Friday Favourites: Female Comic Book Characters

books, Friday Favourites

Last weekend was International Women’s Day. The one day a year when all of the pathetic men out there can go on social media and say “er… but when is International Men’s Day?” Yep, you can really see why the patriarchy has thrived for so fucking long, can’t you? It’s such a fun time. Still, the day is always a good excuse to celebrate women and their impact on the world. Reading books by female writers or watching films directed/written by women. This week I’ve been reading the final part in Alexis Marie Chute’s fantasy trilogy. I’ve also been watching some fantastic female superheroes. So, I decided to carry on the comic book theme and discuss some of my top female characters. Most of them will be very obvious because I’m an obvious person and I’ll miss out plenty I’m sure. There are just too many of them!

Ororo Munroe (Storm)

Storm is an absolute legend and one of the most powerful characters in the X-Men series. None of the films have got her quite right but Halle Berry got close in Days of Future Past. She has powers that have, so far, gone unexplored on film. We can only hope that this will happen now that the X-Men are coming to Marvel. Hopefully, she’ll take her rightful place as the wife of Black Panter and rule over Wakanda. She deserves it.


Jennifer Walters (She-Hulk)

She-Hulk is such a great symbol for women. She has the physical strength to (almost) match the Hulk, she has intelligence, she has a sense of humour, and she has an active love life. She’s what would happen is Ally McBeal was funnier and had a run-in with some radiation. She-Hulk also broke the 4th wall well before Deadpool came along. She made her own path and I bloody love her. This upcoming Disney+ series better do her justice… but it definitely won’t.


Kamala Khan (Ms. Marvel)

I was excited when it was announced that the Ms. Marvel comic books were coming. When I was still getting a weekly order of comic books through my door, she was one that I couldn’t wait to read. Kamala is important for so many reasons but she’s such a realistic example of a girl. She’s a bit of a geek and struggles to deal with both sides of her life. The comics mix the traditional style of comic books with a more contemporary feel.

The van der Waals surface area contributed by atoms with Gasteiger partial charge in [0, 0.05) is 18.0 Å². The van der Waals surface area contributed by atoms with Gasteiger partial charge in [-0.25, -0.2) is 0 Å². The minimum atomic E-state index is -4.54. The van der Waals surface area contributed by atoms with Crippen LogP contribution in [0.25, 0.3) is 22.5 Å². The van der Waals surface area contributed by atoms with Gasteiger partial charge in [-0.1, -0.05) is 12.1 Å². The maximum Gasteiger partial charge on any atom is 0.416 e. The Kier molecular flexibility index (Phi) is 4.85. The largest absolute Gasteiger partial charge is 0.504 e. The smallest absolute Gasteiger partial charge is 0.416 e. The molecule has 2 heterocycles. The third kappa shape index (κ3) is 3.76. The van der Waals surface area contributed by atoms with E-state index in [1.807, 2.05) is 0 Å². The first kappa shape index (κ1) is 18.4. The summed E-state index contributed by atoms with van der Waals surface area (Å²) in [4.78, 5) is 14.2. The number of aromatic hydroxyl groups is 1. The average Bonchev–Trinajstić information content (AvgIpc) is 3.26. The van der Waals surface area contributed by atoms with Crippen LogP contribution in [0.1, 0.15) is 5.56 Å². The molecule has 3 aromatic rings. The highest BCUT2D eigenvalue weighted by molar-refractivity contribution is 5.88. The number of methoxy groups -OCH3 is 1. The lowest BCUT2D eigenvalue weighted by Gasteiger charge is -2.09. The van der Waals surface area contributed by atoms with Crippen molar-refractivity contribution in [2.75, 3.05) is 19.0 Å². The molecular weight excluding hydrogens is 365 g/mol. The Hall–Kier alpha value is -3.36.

Wanda Maximoff (Scarlet Witch)

Want to talk about super-powerful female characters then you can’t really beat Scarlet Witch. Look at what she’s done. She changed the universe and got rid of mutants. Yes, she has her problems but her father is Magneto. She’s hardly had the greatest upbringing. I think that Elizabeth Olsen is perfect to play her on-screen and I’m getting a Disney+ subscription just so I can see WandaVision.

Barbara Gordon (Batgirl/Oracle)

Babs. What a gal. As Batgirl she was a phenomenon and did some great things. After being injured by the Joker, she didn’t let her disabilities stop her. Becoming Oracle meant that she could continue helping Batman and use her other skills to keep people safe. It’s no wonder that the daughter of Commissioner Gordon is such a legend. Barbara is an inspirational female character who shows tenacity and the strength to carry on against the odds.


Gwen Stacey (Spider-Gwen)

The best thing to come out of the Spider-Verse series of comic books was definitely Spider-Gwen. An alternate reality where Gwen Stacey was bitten by the radioactive spider and had to deal with superpowers. In this universe, Peter Parker injects himself with a homemade formula he hopes will make him special. Instead, he ends up dead and Spider-Gwen is branded a killer. She’s fab and I’m glad that Into The Spiderverse made everyone see that.


Harleen Quinzel (Harley Quinn)

How could I not include her? I know that there are some great female villains/heroes in the Batman series but Harley Quinn is basically the Queen of them all. She is crazy but weirdly relatable. Her backstory is tragic but she’s super ballsy. The fact that she wasn’t meant to be this popular. Harley is imperfect and changeable. It’s no wonder women have warmed to her.

Leave a Reply

Fill in your details below or click an icon to log in: Logo

You are commenting using your account. Log Out /  Change )

Facebook photo

You are commenting using your Facebook account. Log Out /  Change )

Connecting to %s